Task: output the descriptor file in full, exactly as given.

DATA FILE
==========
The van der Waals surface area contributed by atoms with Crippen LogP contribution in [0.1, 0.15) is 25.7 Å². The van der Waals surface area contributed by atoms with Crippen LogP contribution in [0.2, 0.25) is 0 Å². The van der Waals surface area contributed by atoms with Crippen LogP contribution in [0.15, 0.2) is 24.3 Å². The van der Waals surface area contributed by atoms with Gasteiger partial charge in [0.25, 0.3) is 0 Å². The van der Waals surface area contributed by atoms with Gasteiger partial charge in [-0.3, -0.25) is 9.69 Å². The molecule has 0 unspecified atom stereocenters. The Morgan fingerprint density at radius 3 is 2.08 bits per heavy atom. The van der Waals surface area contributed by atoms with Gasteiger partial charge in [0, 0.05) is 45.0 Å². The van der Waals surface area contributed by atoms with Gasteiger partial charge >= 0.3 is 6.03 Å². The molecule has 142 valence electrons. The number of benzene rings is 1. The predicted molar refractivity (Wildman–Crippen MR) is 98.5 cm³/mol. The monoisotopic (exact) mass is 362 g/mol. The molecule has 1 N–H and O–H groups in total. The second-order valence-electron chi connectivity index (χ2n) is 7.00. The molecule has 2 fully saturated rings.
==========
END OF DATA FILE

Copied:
The van der Waals surface area contributed by atoms with Crippen LogP contribution in [0.1, 0.15) is 25.7 Å². The van der Waals surface area contributed by atoms with Crippen LogP contribution in [0.2, 0.25) is 0 Å². The van der Waals surface area contributed by atoms with Crippen LogP contribution in [0.15, 0.2) is 24.3 Å². The van der Waals surface area contributed by atoms with Gasteiger partial charge in [0.25, 0.3) is 0 Å². The van der Waals surface area contributed by atoms with Gasteiger partial charge in [-0.3, -0.25) is 9.69 Å². The molecule has 0 unspecified atom stereocenters. The Morgan fingerprint density at radius 3 is 2.08 bits per heavy atom. The van der Waals surface area contributed by atoms with Gasteiger partial charge in [0, 0.05) is 45.0 Å². The van der Waals surface area contributed by atoms with Gasteiger partial charge >= 0.3 is 6.03 Å². The molecule has 142 valence electrons. The number of benzene rings is 1. The predicted molar refractivity (Wildman–Crippen MR) is 98.5 cm³/mol. The monoisotopic (exact) mass is 362 g/mol. The molecule has 1 N–H and O–H groups in total. The second-order valence-electron chi connectivity index (χ2n) is 7.00. The molecule has 2 fully saturated rings.